It is a simplistic and disingenuous position for your friend to have taken. "Today," we have composers (John Williams is an example) who write musical scores for orchestras which are very bit as complex as anything written by Vivaldi, Hadyn, Schubert or Sibelius. Within the recent modern era, composers of "classical" music (using the term classical in its less precise meaning) have written scores for motion pictures, which is where "classical" music "went" when it no longer commanded the attention it once did with the public. So, for example, Sergei Rachmaninoff both wrote scores for motion pictures, and appeared in them as a performer. Although he did not write the original score, Dmitri Shostakovich wrote a new musical treatment for Sergei Eisenstein's famous 1925 silent motion picture, The Battleship Potemkin
, and it is Shostakovich's score which is most often heard in modern restorations of the movie.
Aram Katchaturian, an Armenian composer, wrote the truly beautiful score for the motion picture Spartacus
, which he then rescored as "symphonic pictures" for public performances by symphony orchestras. Eisenstein's 1938 motion picture Alexander Nevsky
was scored by Sergei Prokofiev, who then reworked the score as a concert contata for orchestra.
So, comparing The Beatles or Coldplay to Mozart or Beethoven is a glaring case of comparing apples to oranges. There was popular music, and popular minstrels in the days of those composers, and there always have been popular music and popular minstrels. In addition to composers from the Baroque, Classical, Romantic, Modern or Neoclassical, there were the composers and lyricists of popular music which was never intended for orchestral performance. And composers of orchestral music have deeply mined popular and "folk" music for their own compositions. One of my favorite pieces of orchestral music is Joseph Canteloube's Songs from the Auvergne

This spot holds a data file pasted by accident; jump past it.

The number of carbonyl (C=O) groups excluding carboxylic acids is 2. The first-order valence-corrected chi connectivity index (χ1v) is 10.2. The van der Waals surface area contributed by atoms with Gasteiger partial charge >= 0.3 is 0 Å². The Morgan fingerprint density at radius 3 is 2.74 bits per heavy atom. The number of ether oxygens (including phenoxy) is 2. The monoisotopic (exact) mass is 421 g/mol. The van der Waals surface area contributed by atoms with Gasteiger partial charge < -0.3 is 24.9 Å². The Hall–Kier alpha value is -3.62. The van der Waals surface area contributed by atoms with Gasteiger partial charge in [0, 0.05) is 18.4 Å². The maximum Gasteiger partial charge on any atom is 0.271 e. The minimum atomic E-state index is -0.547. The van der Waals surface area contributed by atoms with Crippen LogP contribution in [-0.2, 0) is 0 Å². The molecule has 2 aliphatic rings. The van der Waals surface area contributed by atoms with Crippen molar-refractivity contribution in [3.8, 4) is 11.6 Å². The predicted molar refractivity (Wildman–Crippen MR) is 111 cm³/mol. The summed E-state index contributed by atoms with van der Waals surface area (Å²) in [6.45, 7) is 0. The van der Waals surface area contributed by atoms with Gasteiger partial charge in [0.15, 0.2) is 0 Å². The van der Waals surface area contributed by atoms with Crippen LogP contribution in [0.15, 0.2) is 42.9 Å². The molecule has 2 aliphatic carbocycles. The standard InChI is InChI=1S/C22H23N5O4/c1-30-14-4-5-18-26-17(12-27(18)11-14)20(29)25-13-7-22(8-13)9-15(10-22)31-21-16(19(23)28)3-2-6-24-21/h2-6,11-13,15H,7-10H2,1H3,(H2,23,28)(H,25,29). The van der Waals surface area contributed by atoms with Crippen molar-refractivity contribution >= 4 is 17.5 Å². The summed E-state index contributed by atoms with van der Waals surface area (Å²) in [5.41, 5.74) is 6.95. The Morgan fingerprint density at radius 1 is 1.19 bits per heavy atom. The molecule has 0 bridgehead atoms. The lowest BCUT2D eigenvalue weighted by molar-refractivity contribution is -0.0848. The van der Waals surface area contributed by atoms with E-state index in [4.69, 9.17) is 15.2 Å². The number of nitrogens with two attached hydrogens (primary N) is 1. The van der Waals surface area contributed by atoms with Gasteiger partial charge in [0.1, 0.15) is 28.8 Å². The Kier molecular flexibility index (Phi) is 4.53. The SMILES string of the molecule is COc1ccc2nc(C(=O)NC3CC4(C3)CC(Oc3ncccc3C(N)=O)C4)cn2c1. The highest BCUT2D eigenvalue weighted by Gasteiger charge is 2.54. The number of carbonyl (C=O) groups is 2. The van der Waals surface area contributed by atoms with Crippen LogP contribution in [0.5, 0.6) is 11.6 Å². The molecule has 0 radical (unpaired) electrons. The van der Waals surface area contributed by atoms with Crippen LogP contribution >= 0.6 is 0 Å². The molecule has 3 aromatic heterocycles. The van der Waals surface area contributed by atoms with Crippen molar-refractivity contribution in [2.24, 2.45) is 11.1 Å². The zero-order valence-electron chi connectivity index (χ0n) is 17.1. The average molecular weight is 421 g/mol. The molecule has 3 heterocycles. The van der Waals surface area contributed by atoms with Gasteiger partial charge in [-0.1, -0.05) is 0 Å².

, scored for soprano and orchestra. It is based on the folk songs of the Auvergne, a region of France. Another of my favorites is the Bachianas Brasilieras
by Heitor Villa-Lobos (a Brazilian composer, the son of a Spanish immigrant, which explains the name). It is in nine suites, all of which are, allegedly, written in the style of J. S. Bach, but based upon popular Brazilian airs. One is about a small steam engine which labors up a mountain in Brazil, and uses the orchestra to imitate the sound of the little engine, in a supposedly Baroque style. My favorite is No. 5, scored for soprano and eight cellos, and based on a haunting melody which is one of the most popular songs in the Brazilian song book.
So, your friend is either profoundly ignorant (which i doubt) or is playing a silly game of comparing apples to oranges--ignoring that while Wagner was writing his operas, Stephen Foster was writing popular songs based on melodies of the American South, and traditional folk songs, most of them from the slave and former slave communities. He is ignoring that while Lennon and McCartney were writing their songs, John Williams was writing a score for the movie The Valley of the Dolls
(the movie is appallingly bad, the music is wonderful). Williams is probably most famous for writing the score to Star Wars
. George Gershwin successfully combined popular American music, particularly jazz, with orchestral scores to make a very successful career with both musicals and orchestral pieces. Gershwin asked Maurice Ravel if he would give him some lessons in composition. Ravel asked Gershwin how much money he had made the year before, and when told, said to Gershwin: "How about you give me
The next time you see your friend, tell him: "Oh, piss off . . . you're comparing apples to oranges."